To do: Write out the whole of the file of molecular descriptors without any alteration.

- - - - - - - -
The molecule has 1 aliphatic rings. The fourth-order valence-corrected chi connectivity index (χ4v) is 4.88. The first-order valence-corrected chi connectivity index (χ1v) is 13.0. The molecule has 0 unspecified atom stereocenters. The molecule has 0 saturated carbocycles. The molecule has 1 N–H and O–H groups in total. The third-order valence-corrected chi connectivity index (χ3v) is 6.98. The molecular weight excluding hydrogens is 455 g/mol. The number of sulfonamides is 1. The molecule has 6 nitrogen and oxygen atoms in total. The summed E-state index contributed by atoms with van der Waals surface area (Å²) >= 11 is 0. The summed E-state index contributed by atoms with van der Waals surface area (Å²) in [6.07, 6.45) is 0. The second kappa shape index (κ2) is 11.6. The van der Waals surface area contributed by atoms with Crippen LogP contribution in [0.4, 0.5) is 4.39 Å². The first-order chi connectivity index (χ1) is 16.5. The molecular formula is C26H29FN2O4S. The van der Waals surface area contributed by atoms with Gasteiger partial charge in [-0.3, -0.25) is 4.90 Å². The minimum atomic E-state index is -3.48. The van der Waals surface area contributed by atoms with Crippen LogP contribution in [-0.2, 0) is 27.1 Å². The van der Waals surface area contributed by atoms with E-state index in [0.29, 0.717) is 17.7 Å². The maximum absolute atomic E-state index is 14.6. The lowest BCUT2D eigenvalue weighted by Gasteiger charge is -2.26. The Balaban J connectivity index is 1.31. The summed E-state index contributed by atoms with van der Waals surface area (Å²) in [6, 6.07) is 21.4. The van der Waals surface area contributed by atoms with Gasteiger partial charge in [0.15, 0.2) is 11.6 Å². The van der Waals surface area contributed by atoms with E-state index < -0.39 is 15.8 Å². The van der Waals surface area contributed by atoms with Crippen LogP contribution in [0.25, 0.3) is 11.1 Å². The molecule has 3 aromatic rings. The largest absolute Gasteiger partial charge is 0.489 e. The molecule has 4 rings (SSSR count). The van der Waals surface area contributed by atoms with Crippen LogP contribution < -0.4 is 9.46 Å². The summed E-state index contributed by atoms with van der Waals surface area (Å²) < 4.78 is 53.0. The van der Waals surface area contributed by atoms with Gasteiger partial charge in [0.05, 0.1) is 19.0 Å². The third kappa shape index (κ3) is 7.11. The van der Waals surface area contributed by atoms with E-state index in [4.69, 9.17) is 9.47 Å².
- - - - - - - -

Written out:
The molecule has 1 aliphatic rings. The fourth-order valence-corrected chi connectivity index (χ4v) is 4.88. The first-order valence-corrected chi connectivity index (χ1v) is 13.0. The molecule has 0 unspecified atom stereocenters. The molecule has 0 saturated carbocycles. The molecule has 1 N–H and O–H groups in total. The third-order valence-corrected chi connectivity index (χ3v) is 6.98. The molecular weight excluding hydrogens is 455 g/mol. The number of sulfonamides is 1. The molecule has 6 nitrogen and oxygen atoms in total. The summed E-state index contributed by atoms with van der Waals surface area (Å²) >= 11 is 0. The summed E-state index contributed by atoms with van der Waals surface area (Å²) in [6.07, 6.45) is 0. The second kappa shape index (κ2) is 11.6. The van der Waals surface area contributed by atoms with Crippen LogP contribution in [0.4, 0.5) is 4.39 Å². The first-order chi connectivity index (χ1) is 16.5. The molecular formula is C26H29FN2O4S. The van der Waals surface area contributed by atoms with Gasteiger partial charge in [-0.3, -0.25) is 4.90 Å². The minimum atomic E-state index is -3.48. The van der Waals surface area contributed by atoms with Crippen LogP contribution in [-0.2, 0) is 27.1 Å². The van der Waals surface area contributed by atoms with E-state index in [0.29, 0.717) is 17.7 Å². The maximum absolute atomic E-state index is 14.6. The lowest BCUT2D eigenvalue weighted by Gasteiger charge is -2.26. The Balaban J connectivity index is 1.31. The summed E-state index contributed by atoms with van der Waals surface area (Å²) in [6, 6.07) is 21.4. The van der Waals surface area contributed by atoms with Gasteiger partial charge in [0.15, 0.2) is 11.6 Å². The van der Waals surface area contributed by atoms with E-state index < -0.39 is 15.8 Å². The van der Waals surface area contributed by atoms with Crippen LogP contribution in [0.25, 0.3) is 11.1 Å². The molecule has 3 aromatic rings. The largest absolute Gasteiger partial charge is 0.489 e. The molecule has 4 rings (SSSR count). The van der Waals surface area contributed by atoms with Crippen LogP contribution < -0.4 is 9.46 Å². The summed E-state index contributed by atoms with van der Waals surface area (Å²) < 4.78 is 53.0. The van der Waals surface area contributed by atoms with Gasteiger partial charge in [0.05, 0.1) is 19.0 Å². The third kappa shape index (κ3) is 7.11. The van der Waals surface area contributed by atoms with E-state index in [4.69, 9.17) is 9.47 Å².